Quantization assigns an integer to signal amplitude at an instant of time or a point in space, as I will explain in Quantization, on page 37. Virtually all image exchange standards – TIFF, JPEG, SD, HD, MPEG, H.264 – involve pixel values that are not proportional to light power in the scene or at the display: With respect to light power, pixel values in these systems are nonlinearly quantized.
A continuous one-dimensional function of time, such as audio sound pressure level, is sampled through forming a series of discrete values, each of which is a function of the distribution of a physical quantity (such as intensity) across a small interval of time. Uniform sampling, where the time intervals are of equal duration, is nearly always used. (Details will be presented in Filtering and sampling, on page 191.)
A continuous two-dimensional function of space is sampled by assigning, to each element of the image matrix, a value that is a function of the distribution of intensity over a small region of space. In digital video and in conventional image processing, the samples lie on a regular, rectangular grid.
Analog video was not sampled horizontally; however, it was sampled vertically by scanning and sampled temporally at the frame rate. Historically, samples were not necessarily digital: CCD and CMOS image sensors are inherently sampled, but they are not inherently quantized. (On-chip analog-to-digital conversion is now common in CMOS sensors.) In practice, though, sampling and quantization generally go together.
A perceptual quantity is encoded in a perceptually uniform manner if a small perturbation to the coded value is approximately equally perceptible across the range of that value. Consider the volume control on your radio. If it were physically linear, the roughly logarithmic nature of loudness perception would place most of the perceptual "action" of the control at the bottom of its range. Instead, the control is designed to be perceptually uniform. Figure 1.7 shows the transfer function of a potentiometer with standard audio taper: Angle of rotation is mapped to sound pressure level such that rotating the knob 10 degrees produces a similar perceptual increment in volume across the range of the control. This is one of many examples of perceptual considerations built into the engineering of electronic systems. (For another example, see Figure 1.8.)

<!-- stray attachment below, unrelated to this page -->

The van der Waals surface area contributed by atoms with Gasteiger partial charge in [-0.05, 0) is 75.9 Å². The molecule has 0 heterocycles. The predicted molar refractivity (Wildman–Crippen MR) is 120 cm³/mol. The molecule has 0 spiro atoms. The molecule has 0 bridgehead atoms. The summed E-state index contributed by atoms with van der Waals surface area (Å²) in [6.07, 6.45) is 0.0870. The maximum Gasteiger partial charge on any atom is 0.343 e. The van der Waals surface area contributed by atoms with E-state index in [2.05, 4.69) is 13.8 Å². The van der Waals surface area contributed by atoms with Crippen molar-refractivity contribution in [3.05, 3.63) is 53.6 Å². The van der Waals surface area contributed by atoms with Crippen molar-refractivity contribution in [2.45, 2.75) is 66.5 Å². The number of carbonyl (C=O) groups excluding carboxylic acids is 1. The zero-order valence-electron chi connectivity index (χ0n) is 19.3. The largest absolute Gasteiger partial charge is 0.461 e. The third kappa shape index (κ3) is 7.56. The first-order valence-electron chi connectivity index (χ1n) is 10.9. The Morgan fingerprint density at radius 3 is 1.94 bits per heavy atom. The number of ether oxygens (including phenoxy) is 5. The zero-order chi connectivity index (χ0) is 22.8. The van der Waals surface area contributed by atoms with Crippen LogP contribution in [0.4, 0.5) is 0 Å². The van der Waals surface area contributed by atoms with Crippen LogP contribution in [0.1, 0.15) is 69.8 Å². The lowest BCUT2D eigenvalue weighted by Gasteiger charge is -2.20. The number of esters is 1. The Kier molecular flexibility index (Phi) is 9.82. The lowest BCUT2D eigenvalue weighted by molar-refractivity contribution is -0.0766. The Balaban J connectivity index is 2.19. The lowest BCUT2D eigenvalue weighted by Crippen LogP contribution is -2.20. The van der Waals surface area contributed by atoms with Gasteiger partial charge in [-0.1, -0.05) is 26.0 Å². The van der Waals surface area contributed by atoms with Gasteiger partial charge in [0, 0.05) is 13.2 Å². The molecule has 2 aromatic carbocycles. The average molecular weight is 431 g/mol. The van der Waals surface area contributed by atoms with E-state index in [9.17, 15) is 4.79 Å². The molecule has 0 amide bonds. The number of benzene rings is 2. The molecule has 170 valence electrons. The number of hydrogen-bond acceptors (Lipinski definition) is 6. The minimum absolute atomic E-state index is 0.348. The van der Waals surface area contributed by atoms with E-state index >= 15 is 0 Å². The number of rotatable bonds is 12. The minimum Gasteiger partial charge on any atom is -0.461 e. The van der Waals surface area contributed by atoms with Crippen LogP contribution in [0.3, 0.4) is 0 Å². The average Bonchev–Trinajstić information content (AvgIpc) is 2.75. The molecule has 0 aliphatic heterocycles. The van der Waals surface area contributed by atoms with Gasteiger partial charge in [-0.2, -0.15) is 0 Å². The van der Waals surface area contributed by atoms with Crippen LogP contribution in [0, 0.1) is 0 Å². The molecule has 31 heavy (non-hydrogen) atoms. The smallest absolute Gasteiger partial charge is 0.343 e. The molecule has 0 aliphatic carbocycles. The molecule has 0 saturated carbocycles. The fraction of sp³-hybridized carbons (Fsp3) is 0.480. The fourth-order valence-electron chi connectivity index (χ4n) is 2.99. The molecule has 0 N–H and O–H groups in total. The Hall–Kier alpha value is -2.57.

Excerpted from DIGITAL VIDEO AND HD by CHARLES POYNTON Copyright © 2012 by ELSEVIER INC.. Excerpted by permission of Morgan Kaufmann. All rights reserved. No part of this excerpt may be reproduced or reprinted without permission in writing from the publisher.
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Part 1 - Introduction
Chapter 1 - Raster Images
Chapter 2 - Quantization
Chapter 3 - Brightness Contrast Controls
Chapter 4 - Raster Images in Computing
Chapter 5 - Raster Scanning
Chapter 6 - Image Structure
Chapter 7 - Resolution
Chapter 8 - Constant Luminance
Chapter 9 - Rendering Intent
Chapter 10 - Introduction to Luma Chroma
Chapter 11 - Introduction to Component SDTV
Chapter 12 - Introduction to Composite NTSC PAL
Chapter 13 - Introduction to HDTV
Chapter 14 - Introduction to Compression
Chapter 15 - Digital Video Interfaces
Part 2 - Principles
Chapter 16 - Filtering and Sampling
Chapter 17 - Resampling, Interpolation, and decimation
Chapter 18 - Image Digitization and Reconstruction
Chapter 19 - Perception and Visual Acuity
Chapter 20 - Luminance and Lightness
Chapter 21 - The CIE System of Colorimetry
Chapter 22 - Color Science for Video
Chapter 23 - Gamma
Chapter 24 - Luma and Color Differences
Chapter 25 - Component Video Color Coding for SDTV
Chapter 26 - Component Video Color Coding for HDTV
Chapter 27 - NTSC PAL Chroma Modulation
Chapter 28 - NTSC PAL Frequency Interleaving
Chapter 29 - NTSC Y'IQ System
Chapter 30 - Frame, Field, Line, and Sample Rates
Chapter 31 - Timecode
Chapter 32 - Video Signal Structure
Chapter 33 - Digital Sync., TRS, Ancillary Data, and Interface
Chapter 34 - Analog SDTV Sync, Genlock, and Interface
Chapter 35 - Videotape Recording
Chapter 36 - 2-3 Pulldown
Chapter 37 - Deinterlacing
Part 3 - Video Compression
Chapter 38 - JPEG and Motion-JPEG Compression
Chapter 39 - MPEG-2 Video Compression
Part 4 - Studio Standards
Chapter 40 - 525/59.94 Component Video
Chapter 41 - 525/59.94 NTSC Composite Video
Chapter 42 - 625/50 Component Video
Chapter 43 - 625/50 PAL Composite Video
Chapter 44 - SDTV Test Signals
Chapter 45 - 1280x720 HDTV
Chapter 46 - 1920x1080 HDTV
Chapter 47 - Electrical and Mechanical Interfaces
Part 5 - Broadcast Consumer Video
Chapter 48 - Analog NTSC nbsp; PAL Broadcast Standards
Chapter 49 - Consumer Analog NTSC PAL
Chapter 50 - Digital Television Broadcast Standards
A - YUV and Luminance Considered Harmful
B - Introduction to Radiometry Photometry
C - Glossary of Video Signal Terms